New technologies, including DNA and digital databases that can compare known and questioned exemplars, have transformed forensic science and greatly impacted the investigative process. They have also made the work more complicated. Obtaining proper resources to provide quality and timely forensic services is frequently a challenge for forensic managers, who are often promoted from casework duties and must now learn a whole new set of leadership skills.
The interdisciplinary and scientific nature of laboratories requires strong leadership ability to manage complex issues, often in adversarial settings. Forensic Laboratory Management: Applying Business Principles provides laboratory managers with business tools that apply the best science to the best evidence in a manner that increases the efficiency and effectiveness of their management decision making. The authors present a performance model with seven recommendations to implement, illustrating how forensic managers can serve as leaders and strategically improve the operation and management in scientific laboratories.
- Key business metrics and cost–benefit analyses
- Ethical lapses: why they occur, possible motives, and how problems can be prevented
- Forensic training, education, and institutes
- ISO/IEC 17025 accreditation implementation
The book includes case studies simulating a working laboratory in which readers can apply business tools with actual data reinforcing discussion concepts. Each chapter also includes a brief review of current literature of the best management theories and practice.
A supplemental DVD supplies two mock trial transcripts and associated case files along with PowerPoint® slides from Dr. George Carmody’s workshop on Forensic DNA Statistics and Dr. Doug Lucas’s presentation on ethics.
Table of Contents
Leadership in Forensic Science Laboratories. Origins and Rationale. Description: National Leadership Challenges. Risks, Problems, Barriers: Leadership Challenges in the Lab. Identifying Leadership Challenges: Insight from Forensic Leaders. Behavioral Costing of Human Resources. Lessons Learned and Recommendations: Measures of Efficiency and Effectiveness. Forensic Laboratory Key Business Metrics and Cost–Benefit Analyses. Laboratory Management Performance Model. Law Enforcement Requirements. Costs. Capability. Cost: Efficiency and Effectiveness. Performance. Benchmarks for Best Practices. Basics of Cost–Benefit Analyses. Laboratory Excellence and Ethics: An Essential Association. Douglas Lucas. Why Is Ethical Conduct Important to Forensic Laboratory Management and Staff?. Ethics: What Are They?. Codes of Ethics: What Are They? Who Needs Them?. Examples of Some Ethical Problems. Why Do People Do Such Things?. Some Ethical Challenges and Dilemmas. Forensic Training, Education, and Institutes. Forensic Science Manager Job Requirements. Identifying the Need for Education, Training, and Professional Development. Laboratory Management Performance Model Professional Development Costs. Solution: Academic Institutes for Forensic Science. Advice for Students Considering a Forensic Career. Curricula. Dedicated Facilities. Two Student Cameos. The Capstone: Testimony. Major Academic and Institute Outcomes. Testimony. ISO Accreditation Implementation: A Framework to Implement a Quality Service. Harold Peel and Murray Malcolm. Background: International Organization for Standardization (ISO) and Accrediting Bodies. Why Consider Accreditation? Advantages and Some Considerations. Terminology. ISO/IEC 17025 (2005): Outline and Comment. Section 4. Preparation and Implementation. Writing Policies and Procedures. Lexicon. Scientific Procedure versus Administrative Procedure. Instructions on How to Develop Procedures. Index.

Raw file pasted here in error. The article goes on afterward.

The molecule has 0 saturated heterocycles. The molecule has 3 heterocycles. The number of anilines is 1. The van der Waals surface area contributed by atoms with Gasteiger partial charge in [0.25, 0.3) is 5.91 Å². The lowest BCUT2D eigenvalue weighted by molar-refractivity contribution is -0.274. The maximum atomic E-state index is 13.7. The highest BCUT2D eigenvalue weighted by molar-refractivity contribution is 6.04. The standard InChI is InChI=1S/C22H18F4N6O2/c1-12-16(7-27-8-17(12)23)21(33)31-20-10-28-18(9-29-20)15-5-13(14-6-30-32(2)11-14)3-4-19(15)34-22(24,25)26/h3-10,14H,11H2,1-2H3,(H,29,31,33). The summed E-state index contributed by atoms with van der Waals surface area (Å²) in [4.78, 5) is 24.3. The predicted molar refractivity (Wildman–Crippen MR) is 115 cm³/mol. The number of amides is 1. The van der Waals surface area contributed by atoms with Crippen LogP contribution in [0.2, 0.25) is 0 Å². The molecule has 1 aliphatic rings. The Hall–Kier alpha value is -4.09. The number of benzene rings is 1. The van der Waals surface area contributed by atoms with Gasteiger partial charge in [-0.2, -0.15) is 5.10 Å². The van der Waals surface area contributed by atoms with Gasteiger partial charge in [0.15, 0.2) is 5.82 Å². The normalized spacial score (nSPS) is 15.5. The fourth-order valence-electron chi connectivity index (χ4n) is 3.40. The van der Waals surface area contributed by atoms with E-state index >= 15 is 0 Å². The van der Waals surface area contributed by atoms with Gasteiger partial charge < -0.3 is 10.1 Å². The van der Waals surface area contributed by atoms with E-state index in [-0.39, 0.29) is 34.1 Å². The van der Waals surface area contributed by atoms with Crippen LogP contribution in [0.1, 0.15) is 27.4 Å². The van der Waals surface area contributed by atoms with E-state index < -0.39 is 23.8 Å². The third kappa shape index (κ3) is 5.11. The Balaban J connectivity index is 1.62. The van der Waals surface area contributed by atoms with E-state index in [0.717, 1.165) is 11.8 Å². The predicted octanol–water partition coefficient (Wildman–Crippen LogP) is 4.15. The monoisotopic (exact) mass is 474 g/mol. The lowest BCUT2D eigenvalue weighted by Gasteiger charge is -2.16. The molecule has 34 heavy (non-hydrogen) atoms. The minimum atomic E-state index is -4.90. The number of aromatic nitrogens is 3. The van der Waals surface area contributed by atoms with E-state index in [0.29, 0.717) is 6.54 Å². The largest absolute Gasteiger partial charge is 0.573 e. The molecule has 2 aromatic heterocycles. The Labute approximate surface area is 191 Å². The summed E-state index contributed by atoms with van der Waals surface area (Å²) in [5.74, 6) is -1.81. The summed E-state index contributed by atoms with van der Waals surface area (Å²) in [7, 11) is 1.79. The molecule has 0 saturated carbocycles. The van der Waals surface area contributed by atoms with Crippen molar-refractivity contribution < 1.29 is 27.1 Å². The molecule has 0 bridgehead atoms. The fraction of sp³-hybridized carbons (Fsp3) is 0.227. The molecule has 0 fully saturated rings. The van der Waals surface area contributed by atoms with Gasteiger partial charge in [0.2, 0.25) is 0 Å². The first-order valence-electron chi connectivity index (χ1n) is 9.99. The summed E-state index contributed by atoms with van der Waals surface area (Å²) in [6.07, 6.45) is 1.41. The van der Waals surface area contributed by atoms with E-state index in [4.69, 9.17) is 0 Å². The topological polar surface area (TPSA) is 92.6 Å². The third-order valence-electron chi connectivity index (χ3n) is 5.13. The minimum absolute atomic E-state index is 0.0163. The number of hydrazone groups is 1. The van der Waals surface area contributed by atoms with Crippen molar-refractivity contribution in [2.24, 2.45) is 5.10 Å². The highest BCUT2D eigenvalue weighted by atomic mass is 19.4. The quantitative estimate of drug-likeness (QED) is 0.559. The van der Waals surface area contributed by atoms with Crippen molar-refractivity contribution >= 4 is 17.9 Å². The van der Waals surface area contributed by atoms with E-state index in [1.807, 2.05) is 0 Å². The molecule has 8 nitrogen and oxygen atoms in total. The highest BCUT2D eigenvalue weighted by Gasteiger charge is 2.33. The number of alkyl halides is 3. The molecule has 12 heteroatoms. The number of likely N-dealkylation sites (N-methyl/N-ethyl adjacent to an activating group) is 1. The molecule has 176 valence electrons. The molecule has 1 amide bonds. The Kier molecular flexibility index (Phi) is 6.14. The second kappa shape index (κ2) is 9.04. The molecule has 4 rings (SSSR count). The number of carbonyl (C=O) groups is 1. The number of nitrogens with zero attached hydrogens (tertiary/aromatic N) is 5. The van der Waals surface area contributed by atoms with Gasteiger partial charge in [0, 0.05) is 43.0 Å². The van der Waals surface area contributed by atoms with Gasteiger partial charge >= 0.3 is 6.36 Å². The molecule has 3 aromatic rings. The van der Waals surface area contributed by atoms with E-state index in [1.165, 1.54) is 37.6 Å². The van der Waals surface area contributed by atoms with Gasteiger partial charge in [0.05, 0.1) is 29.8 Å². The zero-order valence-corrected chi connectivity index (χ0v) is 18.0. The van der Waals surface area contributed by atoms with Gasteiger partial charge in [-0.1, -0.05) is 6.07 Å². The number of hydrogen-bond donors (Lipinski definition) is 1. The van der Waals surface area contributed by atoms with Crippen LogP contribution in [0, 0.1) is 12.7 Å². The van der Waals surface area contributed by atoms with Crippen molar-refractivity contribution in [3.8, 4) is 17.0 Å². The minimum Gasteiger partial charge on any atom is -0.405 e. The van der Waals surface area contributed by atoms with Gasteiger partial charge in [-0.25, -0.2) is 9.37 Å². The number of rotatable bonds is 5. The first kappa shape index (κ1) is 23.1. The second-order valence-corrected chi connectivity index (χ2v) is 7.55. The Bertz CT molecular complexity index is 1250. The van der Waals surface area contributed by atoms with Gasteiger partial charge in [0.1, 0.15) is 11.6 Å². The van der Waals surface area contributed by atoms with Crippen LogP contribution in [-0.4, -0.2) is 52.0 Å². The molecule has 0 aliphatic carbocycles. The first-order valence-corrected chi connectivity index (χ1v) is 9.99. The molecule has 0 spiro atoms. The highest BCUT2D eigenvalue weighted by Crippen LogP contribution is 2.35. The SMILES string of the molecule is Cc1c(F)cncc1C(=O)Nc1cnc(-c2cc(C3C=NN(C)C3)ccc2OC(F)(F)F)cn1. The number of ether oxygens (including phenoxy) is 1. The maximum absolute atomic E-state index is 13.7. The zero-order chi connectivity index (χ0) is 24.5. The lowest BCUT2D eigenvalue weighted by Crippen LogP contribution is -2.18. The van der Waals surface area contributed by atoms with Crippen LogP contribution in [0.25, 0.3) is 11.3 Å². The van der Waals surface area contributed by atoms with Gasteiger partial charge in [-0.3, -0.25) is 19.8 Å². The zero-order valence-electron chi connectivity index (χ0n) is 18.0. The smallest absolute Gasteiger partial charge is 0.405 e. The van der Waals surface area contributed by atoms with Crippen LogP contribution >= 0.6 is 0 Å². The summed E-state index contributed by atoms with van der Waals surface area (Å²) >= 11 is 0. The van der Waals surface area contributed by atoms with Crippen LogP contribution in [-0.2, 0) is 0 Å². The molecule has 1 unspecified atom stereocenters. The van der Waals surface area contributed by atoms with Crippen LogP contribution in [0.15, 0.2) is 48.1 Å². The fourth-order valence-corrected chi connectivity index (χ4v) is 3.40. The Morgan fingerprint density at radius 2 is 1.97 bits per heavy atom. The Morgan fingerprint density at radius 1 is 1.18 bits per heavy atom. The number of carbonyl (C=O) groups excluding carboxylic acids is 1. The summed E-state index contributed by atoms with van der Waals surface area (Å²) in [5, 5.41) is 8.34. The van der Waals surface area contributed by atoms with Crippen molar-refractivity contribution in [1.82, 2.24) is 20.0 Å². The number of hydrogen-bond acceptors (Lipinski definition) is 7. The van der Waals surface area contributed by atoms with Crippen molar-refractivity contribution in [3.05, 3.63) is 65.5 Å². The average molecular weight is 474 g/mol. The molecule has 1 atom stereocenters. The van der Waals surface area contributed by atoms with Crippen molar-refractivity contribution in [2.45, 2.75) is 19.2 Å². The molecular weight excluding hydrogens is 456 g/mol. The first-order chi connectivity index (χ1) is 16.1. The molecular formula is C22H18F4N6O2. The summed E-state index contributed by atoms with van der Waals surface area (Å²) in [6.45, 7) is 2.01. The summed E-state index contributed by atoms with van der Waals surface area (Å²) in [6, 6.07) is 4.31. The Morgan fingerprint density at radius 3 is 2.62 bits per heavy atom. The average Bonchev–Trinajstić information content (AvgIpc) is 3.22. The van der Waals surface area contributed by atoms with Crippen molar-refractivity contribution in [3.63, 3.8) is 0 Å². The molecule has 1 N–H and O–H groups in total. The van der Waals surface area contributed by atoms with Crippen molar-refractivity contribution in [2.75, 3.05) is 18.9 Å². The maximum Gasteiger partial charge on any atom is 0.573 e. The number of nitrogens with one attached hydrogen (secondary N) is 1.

W. Mark Dale is co-principal of Becker–Dale Consulting and most recently the former program manager for Forensic Education and Training at the U.S. Army Criminal Investigation Laboratory (USACIL). Previously, Dale was the director of the Northeast Regional Forensics Institute (NERFI) at the University at Albany, State University of New York, providing education primarily in forensics biology. Before his position at NERFI, he was the director (inspector in charge) of the New York State Police Laboratory System, Washington State Laboratory System, and the New York City Police Department Laboratory. Dale has also been the president of the American Society of Crime Laboratory Directors (emeritus member), chairman of the New York State Crime Laboratory Advisory Committee, and member of the New York State Commission on Forensic Science. Dale is also an ASCLD/LAB Legacy and International ISO/IEC 17025 trained auditor, ASQ Green Belt Six Sigma certified, and has participated in many ASCLD/LAB Legacy inspections. Dale has coauthored several forensic science management publications with Dr. Wendy Becker.
Wendy S. Becker is assistant to the associate provost and graduate dean and professor of management at Shippensburg University. She teaches in undergraduate, master’s, Ph.D., and executive programs in the United States, Austria, Portugal, Spain, and the United Kingdom. Becker received the 2011 Research Excellence Award from the Academy of Human Resource Development. Her research appears in Organizational Research Methods, Academy of Management Learning and Education, Organizational Dynamics, People and Strategy, Research in Organizational Behavior, Human Resource Development Review, Organization Management Journal, Team Performance Management, and Personnel Psychology, among others. Becker earned her Ph.D. in industrial-organizational psychology from Pennsylvania State University. Previously, she was editor of the Industrial-Organizational Psychologist.